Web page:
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Are You 'Gutsy' Enough to Replace Your OS with Linux?

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One thing is clear with new Linux distros such as Ubuntu's just-released "Gutsy Gibbon", or version 7.10, and openSUSE's 10.3, nipping at Windows' and Mac OS X's heels: The desktop OS is at a crossroads.

The Windows vs. Mac debate winds on, but as desktop apps become less critical to everyday computing with Web apps gearing up, the OS, er, platform, becomes less relevant.

And who does not like Free? Free OSes, free office suites and more galore make Linux look like a winner.

However, what's less clear, despite mainstream reports suggesting Linux has come of age, is whether this adolesecent desktop OS is right for everyday computer
users' homes.

It is a big leap for non-techies to replace Windows or Mac OS outright with Linux. And that is understood by groups pushing Linux on the desktop. Ubuntu can be run in full by booting from CD first and offers a partitioner, but openSUSE takes the cake between them on making partitioning a no-brainer, recognizing the Windows install -- almost as well as Apple's BootCamp.

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KTU exams to run on open source software

All examinations of the A.P.J. Abdul Kalam Technological University (KTU) — which run on an online platform — would switch to open source software from the second semester onwards. For the first semester examinations, the KTU would use a proprietary, Microsoft, software. In response to demands from student organisations, the KTU has pushed back its first semester examinations by two days. The first of the examinations would now begin on December 4 instead of December 2. The first of the results would be published on December 19. Read more Also: KTU goes ahead with exam outsourcing

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Security Leftovers

  • Friday's security updates
  • Researchers poke hole in custom crypto built for Amazon Web Services
    Underscoring just how hard it is to design secure cryptographic software, academic researchers recently uncovered a potentially serious weakness in an early version of the code library protecting Amazon Web Services. Ironically, s2n, as Amazon's transport layer security implementation is called, was intended to be a simpler, more secure way to encrypt and authenticate Web sessions. Where the OpenSSL library requires more than 70,000 lines of code to execute the highly complex TLS standard, s2n—short for signal to noise—has just 6,000 lines. Amazon hailed the brevity as a key security feature when unveiling s2n in June. What's more, Amazon said the new code had already passed three external security evaluations and penetration tests.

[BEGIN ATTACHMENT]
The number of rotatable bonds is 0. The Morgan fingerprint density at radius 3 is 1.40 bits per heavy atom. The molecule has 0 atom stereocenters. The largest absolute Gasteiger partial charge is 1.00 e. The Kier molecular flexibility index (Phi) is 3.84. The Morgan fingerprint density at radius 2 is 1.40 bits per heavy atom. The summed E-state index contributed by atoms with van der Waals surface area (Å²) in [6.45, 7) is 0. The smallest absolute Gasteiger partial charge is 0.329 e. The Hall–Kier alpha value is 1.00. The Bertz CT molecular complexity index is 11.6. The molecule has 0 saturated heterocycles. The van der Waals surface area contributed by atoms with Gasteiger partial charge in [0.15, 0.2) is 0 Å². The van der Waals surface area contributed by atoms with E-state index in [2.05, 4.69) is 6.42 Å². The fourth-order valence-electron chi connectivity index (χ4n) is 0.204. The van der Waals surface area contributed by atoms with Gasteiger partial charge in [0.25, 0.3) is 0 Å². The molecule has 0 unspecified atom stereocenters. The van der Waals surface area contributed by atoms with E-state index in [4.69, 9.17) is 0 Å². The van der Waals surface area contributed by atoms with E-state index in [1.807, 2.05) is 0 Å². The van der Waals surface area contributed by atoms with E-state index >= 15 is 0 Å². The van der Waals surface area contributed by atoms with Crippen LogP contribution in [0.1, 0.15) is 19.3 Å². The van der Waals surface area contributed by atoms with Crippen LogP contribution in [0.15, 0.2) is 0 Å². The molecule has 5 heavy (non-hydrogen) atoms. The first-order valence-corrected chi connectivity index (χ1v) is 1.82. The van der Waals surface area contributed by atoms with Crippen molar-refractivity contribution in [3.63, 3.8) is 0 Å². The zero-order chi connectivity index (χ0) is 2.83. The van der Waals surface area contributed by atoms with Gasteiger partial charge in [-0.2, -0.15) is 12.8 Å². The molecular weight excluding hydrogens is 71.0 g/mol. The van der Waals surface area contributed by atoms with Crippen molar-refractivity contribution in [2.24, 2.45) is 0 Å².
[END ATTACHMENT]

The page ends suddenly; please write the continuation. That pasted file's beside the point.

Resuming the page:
• Social engineering: hacker tricks that make recipients click
    Social engineering is one of the most powerful tools in the hacker's arsenal and it generally plays a part in most of the major security breaches we hear about today. However, there is a common misconception around the role social engineering plays in attacks.
  • Judge Gives Preliminary Approval to $8 Million Settlement Over Sony Hack
    Sony agreed to reimburse employees up to $10,000 apiece for identity-theft losses
  • Cyber Monday: it's the most wonderful time of year for cyber-attackers
    Malicious attacks on shoppers increased 40% on Cyber Monday in 2013 and 2014, according to, an anti-malware and spyware company, compared to the average number of attacks on days during the month prior. Other cybersecurity software providers have identified the December holiday shopping season as the most dangerous time of year to make online purchases. “The attackers know that there are more people online, so there will be more attacks,” said Christopher Budd, Trend Micro’s global threat communications manager. “Cyber Monday is not a one-day thing, it’s the beginning of a sustained focus on attacks that go after people in the holiday shopping season.”

Openwashing (Fake FOSS)